Today, our partner Dr. Eric Olson and his team at Exonics, a company CureDuchenne helped form, published data in the online journal, Science that shows an increase in dystrophin restoration of 92% in the heart of the canine’s. As the only Duchenne nonprofit organization to support Dr. Eric Olson’s work through Exonics, and to provide the seed funding necessary to accelerate his work in this company, we could not be more thrilled. This is a true testament to the power of venture philanthropy and I want to thank each and every donor and supporter who has believed in our work, and we are grateful to Dr. Olson for his dedication to Duchenne patients. Although we still have a long way to go before we confirm this therapy will be safe and effective in humans, this dramatic dystrophin restoration offers hope to all families affected by this disease.
The story began in 2015 when news of CRISPR technology first began surfacing. The CureDuchenne science and investment teams started to research and talk to different scientists. We met with a couple different groups before landing on Dr. Eric Olson, who had a long history of working in muscular disorders and had a true entrepreneurial spirit, which is crucial when working in this space.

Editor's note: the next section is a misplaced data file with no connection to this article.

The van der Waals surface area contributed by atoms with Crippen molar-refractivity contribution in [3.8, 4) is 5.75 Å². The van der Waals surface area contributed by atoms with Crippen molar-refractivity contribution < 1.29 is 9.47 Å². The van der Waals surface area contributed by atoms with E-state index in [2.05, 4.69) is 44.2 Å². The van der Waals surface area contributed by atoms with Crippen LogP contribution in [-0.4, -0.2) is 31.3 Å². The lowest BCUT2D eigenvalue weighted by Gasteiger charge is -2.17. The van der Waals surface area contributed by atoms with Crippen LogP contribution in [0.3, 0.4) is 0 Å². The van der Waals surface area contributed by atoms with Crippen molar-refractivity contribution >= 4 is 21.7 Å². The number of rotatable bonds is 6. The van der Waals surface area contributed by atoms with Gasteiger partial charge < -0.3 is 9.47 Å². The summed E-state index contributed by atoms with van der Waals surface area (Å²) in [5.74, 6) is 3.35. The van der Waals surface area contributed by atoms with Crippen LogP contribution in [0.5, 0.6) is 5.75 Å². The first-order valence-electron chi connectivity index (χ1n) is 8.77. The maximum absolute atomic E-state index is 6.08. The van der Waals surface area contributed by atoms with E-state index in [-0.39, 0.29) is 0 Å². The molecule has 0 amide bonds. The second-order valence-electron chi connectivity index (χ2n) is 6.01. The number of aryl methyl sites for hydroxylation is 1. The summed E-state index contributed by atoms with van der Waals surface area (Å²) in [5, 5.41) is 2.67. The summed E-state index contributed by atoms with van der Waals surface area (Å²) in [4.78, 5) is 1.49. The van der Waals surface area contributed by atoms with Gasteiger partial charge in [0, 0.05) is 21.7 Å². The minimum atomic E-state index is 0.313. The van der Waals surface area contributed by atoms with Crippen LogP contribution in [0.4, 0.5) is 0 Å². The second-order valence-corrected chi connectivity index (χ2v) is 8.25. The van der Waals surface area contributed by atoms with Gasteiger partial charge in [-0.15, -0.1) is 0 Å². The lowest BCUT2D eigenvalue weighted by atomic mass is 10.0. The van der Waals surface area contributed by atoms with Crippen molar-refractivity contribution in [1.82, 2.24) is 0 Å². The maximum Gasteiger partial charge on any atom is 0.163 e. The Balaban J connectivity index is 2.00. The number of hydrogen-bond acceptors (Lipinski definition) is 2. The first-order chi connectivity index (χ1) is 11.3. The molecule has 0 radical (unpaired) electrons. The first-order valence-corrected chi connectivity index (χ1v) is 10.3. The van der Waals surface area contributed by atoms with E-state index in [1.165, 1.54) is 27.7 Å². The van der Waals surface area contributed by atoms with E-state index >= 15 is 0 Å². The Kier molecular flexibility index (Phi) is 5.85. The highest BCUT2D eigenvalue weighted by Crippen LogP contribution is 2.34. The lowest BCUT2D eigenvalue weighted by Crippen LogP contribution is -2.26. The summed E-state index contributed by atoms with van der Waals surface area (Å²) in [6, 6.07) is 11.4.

After several meetings with UT Southwestern and Dr. Olson, we came to an agreement that the fastest way to accelerate CRISPR technology to human clinical trials was to form a company to fast track development. That’s when the three groups worked together in a truly collaborative partnership to form Exonics.
Within a matter of weeks, CureDuchenne committed $5 million in seed money to Exonics. We also put together an LLC to secure funding from other Duchenne organizations to help us to raise the $5 million, which we did not have, but every organization we talked to turned us down because they did not believe enough in the research project. Thankfully, after our first payment of $2 million, which was every penny we had, The Column Group came in with Series A funding and we no longer needed to fund the remaining $3 million.
With a mission to find, foster and fund investments in early stage projects, which many VCs and other investment groups avoid because of the high risk involved, this potential success story proves the incredible value in being a knowledgeable risk taker when it comes to finding cures for rare diseases.
On average, a drug takes 10 years to get to FDA approval after three years of clinic trials. With an average lifespan into the mid-20s, those with Duchenne need solutions faster. CureDuchenne Ventures’ goal is to identify the best science and to accelerate drug development timelines. We will continue to operate with the highest standards of ethics and integrity by re-investing the earnings back into research and programs that help support the whole journey of a Duchenne patient until we have a cure.
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